Diverse Teaching Strategies for Immigrant Children



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Chamot & O’Malley, 1994; Crandall & Tucker, 1990; Enright & McCloskey, 1988; Gardner, 1993; Jeffers, 1991; Kessler & Hayes, 1989.



Strategy 3.3: Shelter Instruction in Content Classes. Teachers of content areas that are taught in English “shelter” their instruction by using sequences of tasks incorporating strategies designed to ensure that ELLs comprehend and master cognitively demanding subject matter. The teachers seek not only to make the content comprehensible to students, but also to expand their students’ capabilities in English.

Discussion

Content classes designed for students who are acquiring English have been given several different names. The term “sheltered English” has been used frequently, most recently within the context of the Sheltered Instruction Observation Protocol (SIOP). The SIOP model is a research-based instructional approach to sheltering content for ELLs. The eight components of SIOP (lesson preparation, building background, comprehensible input, strategies, interaction, practice/application, lesson delivery, and review/assessment) are used by math, science, social studies, and other teachers to support content instruction for all ELLs, regardless of grade level or subject area (Echevarria & Short, 2004; Echevarria, Vogt & Short, 2004; Hudec & Short, 2002). Whatever name is used, these classes serve an important function in a comprehensive program for students learning English.

Whenever possible, offering content classes in students’ primary language is the most efficient, direct means of ensuring students equal access to difficult content, especially for those students for whom even a sheltered content class would be incomprehensible. When there are not enough students of a single primary language, or when students reach an intermediate level of fluency in English, creating sheltered content classes that are taught in English makes perfect sense. Many of the strategies described in the sections that follow work equally well in native-language content classrooms, in English-language development classrooms, and in sheltered content classrooms. In fact, students benefit even more when teachers use a consistent array of strategies across content areas (Fisher, Frey, & Williams, 2002; Fisher & Frey, 2004).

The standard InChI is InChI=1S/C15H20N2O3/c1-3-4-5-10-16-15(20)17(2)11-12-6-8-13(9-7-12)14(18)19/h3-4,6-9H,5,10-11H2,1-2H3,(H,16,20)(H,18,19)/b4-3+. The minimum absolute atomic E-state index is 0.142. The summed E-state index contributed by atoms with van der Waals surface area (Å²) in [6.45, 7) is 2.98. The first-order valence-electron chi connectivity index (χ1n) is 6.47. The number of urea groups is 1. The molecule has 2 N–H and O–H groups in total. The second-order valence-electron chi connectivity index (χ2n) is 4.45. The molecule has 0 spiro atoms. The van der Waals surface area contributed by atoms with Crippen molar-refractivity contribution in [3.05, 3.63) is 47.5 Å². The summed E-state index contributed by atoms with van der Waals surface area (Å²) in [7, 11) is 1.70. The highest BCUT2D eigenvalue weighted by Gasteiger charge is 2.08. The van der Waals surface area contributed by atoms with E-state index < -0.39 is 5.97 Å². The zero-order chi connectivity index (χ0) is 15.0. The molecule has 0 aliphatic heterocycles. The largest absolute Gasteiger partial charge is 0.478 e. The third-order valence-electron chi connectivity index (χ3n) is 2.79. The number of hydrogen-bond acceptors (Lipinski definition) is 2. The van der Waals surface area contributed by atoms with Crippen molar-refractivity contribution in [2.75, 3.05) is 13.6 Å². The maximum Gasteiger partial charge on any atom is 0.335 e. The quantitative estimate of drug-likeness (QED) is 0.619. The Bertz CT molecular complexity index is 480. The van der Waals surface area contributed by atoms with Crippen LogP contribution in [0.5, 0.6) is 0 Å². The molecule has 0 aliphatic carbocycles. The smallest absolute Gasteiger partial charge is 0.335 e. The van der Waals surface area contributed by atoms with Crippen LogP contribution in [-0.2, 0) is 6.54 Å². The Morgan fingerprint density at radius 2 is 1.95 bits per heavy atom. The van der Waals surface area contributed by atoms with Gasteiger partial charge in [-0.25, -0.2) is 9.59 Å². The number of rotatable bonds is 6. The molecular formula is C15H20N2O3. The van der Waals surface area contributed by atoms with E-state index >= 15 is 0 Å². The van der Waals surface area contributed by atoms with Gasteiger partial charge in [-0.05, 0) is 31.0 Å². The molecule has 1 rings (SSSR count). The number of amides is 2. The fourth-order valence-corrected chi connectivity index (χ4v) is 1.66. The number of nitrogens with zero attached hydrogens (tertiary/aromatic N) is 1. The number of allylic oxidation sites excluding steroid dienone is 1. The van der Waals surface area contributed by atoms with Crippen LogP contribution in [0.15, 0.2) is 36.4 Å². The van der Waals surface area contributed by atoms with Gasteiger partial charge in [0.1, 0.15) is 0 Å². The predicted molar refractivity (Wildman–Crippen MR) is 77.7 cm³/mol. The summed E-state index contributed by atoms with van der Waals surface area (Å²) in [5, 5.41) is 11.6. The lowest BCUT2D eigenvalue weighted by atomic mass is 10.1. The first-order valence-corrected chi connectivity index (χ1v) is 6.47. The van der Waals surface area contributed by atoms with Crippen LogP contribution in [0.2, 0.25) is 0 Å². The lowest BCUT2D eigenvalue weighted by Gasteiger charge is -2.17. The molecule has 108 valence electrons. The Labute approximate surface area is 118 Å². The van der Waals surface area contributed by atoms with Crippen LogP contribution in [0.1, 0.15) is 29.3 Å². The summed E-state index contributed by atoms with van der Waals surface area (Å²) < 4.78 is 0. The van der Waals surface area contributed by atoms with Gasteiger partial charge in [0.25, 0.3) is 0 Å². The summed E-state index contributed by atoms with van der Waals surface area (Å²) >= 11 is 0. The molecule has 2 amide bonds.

Teachers of sheltered content classes need to master a repertoire of strategies to effectively teach a topic such as U.S. history, algebra, or biology in English to English learners who have been in the United States for less than two years (Jameson, 1999). “Scaffolding” is the term used most frequently to refer to the tasks that teachers design to support their students as they encounter new concepts and complex language (Bruner, 1986). Just as the name implies, scaffolds should be used as long as students need them. As students become more capable and autonomous, use of the scaffolds decreases. For example, graphic organizers (charts that organize information) of various types can help students understand confusing content. Once it is clear that the students have gained control over the concepts, the graphic organizers may not be necessary.

While all students obviously profit from good instruction, what might be sufficient to enable a native English-speaking student to understand an idea may not provide a second-language learner with enough exposure or enough scaffolding to succeed. For example, a quick brainstorming session before starting a unit might be adequate for native English-speaking students in terms of assessing and activating prior knowledge. Second-language learners, on the other hand, usually need more investigation into what they know and do not know about the same topic. For these students, a brainstorming session might be followed by an anticipatory guide (see Strategy 3.6) and a journal entry on the topic. Each task approaches the topic from a slightly different perspective, giving students multiple opportunities to grapple with the ideas and language to be studied.

Thoughtful teachers in sheltered content classes spend substantial time thinking about what to teach. Approaching topics from different perspectives, using multiple tasks to ensure comprehension and mastery, and providing students with the tools to learn how to learn—all require the teacher to filter out unimportant or extraneous pieces of the curriculum and to get to the most essential, substantial concepts (Wiggins & McTighe, 1998).